56 years of age and hadn’t used an airgun since being a lad. I admit now that in a previous life I had been a professional gunman, but close quarter combat training with full bore weaponry never prepared me for shooting tin chickens in a windy wood with a sub 12ft/lb .177 calibre airgun surrounded by weirdos.
After retirement and until May 2015 my hobby was archery. Right up until I suffered a catastrophic injury to my bow arm. I was devastated but started to look for a new target sport to focus on during my rehabilitation from major surgery. Guns and targets were a natural option.
My research took me to Anston FT club about half an hour away, but disappointed to find that there was a waiting list for membership.
The phone call six months later from Paula Higgins saw me proceeding in a northerly direction and on 6 February 2016 I landed at Anston FTC induction day with 20 others. We stood in a torrential downpour listening to Chairman ‘Coop Dawg’ Cooper gives the briefing. A few other strange characters mooched around menacingly, wrapped in warm waterproof gear sussing the potential members. The loud scary one I labelled ‘the child catcher’ turned out to be Si Higgins.
Another I thought was surely to be evicted as an opportunist hobo turned out to be Mester Calpin, unrecognisable under layers of 1980’s sportswear and his mums pink knitted bobble hat circa 1970 with floppy ears.
I just liked these people. Honest, blunt, helpful, open, eccentric and…..mercilessly piss-taking. Someone later described them as ‘a great bunch but mad as a box of frogs’
I visited at every opportunity, bothering everyone and trying everything. I moved quickly, attending the last NEFTA winter league and decided then it was the FT discipline for me.
Never been intimidated by a challenge, I jumped in with both feet and picked up an S400 and a Sightron scope a week before GP1. Wouldn’t suit everyone but as Calp’s says – “where tha’s no sense tha’s no feeling”
GP training involved Paul ‘Mangers’ Mangham timing my two minutes whilst throwing mint imperials at my genitals. One impact was extremely accurate and caused me nausea for ten minutes. Cheers Paul – fully prepared now. NOT.
GP1 Meon – 20.4%
The first shock was the two-minute timing for two targets. No mint imperials but I had big trouble with acquiring targets with the high mag scope and panic reigned. Never recovered from a very early mistake shooting a close target using a full turret turn and then never returning it to zero before the next lane. Couldn’t hit a barn door. Dire.
GP2 Bisley – 43.80%
Partnered with top shooter Si Evans who was an inspiring and encouraging partner when he discovered I was a newbie. Couldn’t hit a thing beyond 40 yds and my confidence was dented. Was I really this bad? Si convinced me to buy a ‘windicator’ and whilst fitting it, I loosened the S400 ‘barrel band’ grub screws. I was startled by a loud twang as the barrel jumped back into alignment and then took 25 clicks at 25 yds to zero. No wonder I couldn’t hit those targets beyond 40 yds!
GP3 Tawd – 66%
Partnered with Andrew Gillott an ex-world FT champ. Some modifications to the S400 with a new trigger and muzzle break. That and practice seems to improve the groupings and despite a difficult course my performance and confidence is growing. The target acquisition on high mag is improving as is the ‘panic’ of time limits. A phone call from Martin Calpin on the journey home informed me I had taken third place in C class. Happy chappy.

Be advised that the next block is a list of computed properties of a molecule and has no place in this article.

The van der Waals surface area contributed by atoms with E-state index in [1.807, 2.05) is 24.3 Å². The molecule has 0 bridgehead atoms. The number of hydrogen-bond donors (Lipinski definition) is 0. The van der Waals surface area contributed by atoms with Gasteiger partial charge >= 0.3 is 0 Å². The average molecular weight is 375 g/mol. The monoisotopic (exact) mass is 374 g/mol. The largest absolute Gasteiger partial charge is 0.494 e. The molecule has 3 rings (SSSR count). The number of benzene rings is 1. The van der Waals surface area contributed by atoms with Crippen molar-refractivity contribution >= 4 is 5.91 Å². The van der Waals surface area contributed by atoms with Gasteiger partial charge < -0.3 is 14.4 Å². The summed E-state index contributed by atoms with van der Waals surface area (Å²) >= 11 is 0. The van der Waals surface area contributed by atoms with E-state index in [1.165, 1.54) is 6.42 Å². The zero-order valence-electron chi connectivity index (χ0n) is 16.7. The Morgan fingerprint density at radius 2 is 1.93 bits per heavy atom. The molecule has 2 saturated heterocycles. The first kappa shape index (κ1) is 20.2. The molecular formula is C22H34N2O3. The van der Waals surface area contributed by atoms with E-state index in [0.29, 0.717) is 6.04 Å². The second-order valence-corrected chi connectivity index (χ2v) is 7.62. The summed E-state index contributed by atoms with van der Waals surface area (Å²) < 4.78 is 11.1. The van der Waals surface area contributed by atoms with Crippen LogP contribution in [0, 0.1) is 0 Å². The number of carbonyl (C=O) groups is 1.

That gun IS a right tool. They say guns are like their owners!?
GP4 Quarry – 78.3%
Anston club member and FT legend Andy Calpin borrowed me his spare EV2 which he describes as a ‘right tool’ It is a piece of FT history and covered in stickers from around the world. I can’t even guess the provenance this rifle has. Saturday before the GP I make the decision to put my own scope on the gun and with an hours practice head off to Wales. An Early session with no time to zero or plink due to torrential rain I sit on the first lane feeling considerable trepidation. Rain stops, wind howls, gun performs and I shoot 36 ex 50 for second place C class. That gun IS a right tool. They say guns are like their owners!?
GP5 Far Coley – 66%
I loved shooting Andy’s EV2 and realised I had been ‘hamstrung’ with the S400 against dedicated FT weaponry, so I invested in my own EV. Got pumped in the results but the dip in progress was to be expected given the new tackle and lack of familiarisation with it.
GP6 East Devon – 79.6%
Plenty of practice with the new gun provided dividends here. Shooting the very hot and sunny PM session I was rewarded with 39 ex 50 targets and took the first spot as two opponents also on 39 had left for home before the shoot off.
GP7 Anston – 79.55%
Home ground. It was a toughie here because I nearly hacked my trigger finger off with a machete three days before the shoot. knew that I was lying in second place with only one target to decide it. With a swollen and strapped trigger finger I was Uncharacteristically nervous when I missed the first target. Murdered by the back straight in the wind I was happy to finish on 35 ex 50. Marshalling the PM session was a good chiller before a shoot off to decide a joint first place with Darren Hillier who had taken the C class championship by one target. My first shoot off didn’t go very well and Darren shot brilliantly to land the GP first place.
The last GP marked six months to the day since my induction at Anston. Not everyone will dive in the way I did – that’s just me and how I do things.
Yes, I narrowly missed winning the BFTA Grand Prix C class championship, but that doesn’t matter. I’m happy with what I have achieved in this short time and have enjoyed every minute.
The fun, banter, learning, making new friends and shooting with them in the beautiful countryside are the things that matter.
Next? Winter league and the GP series next year – can’t wait. What arm injury?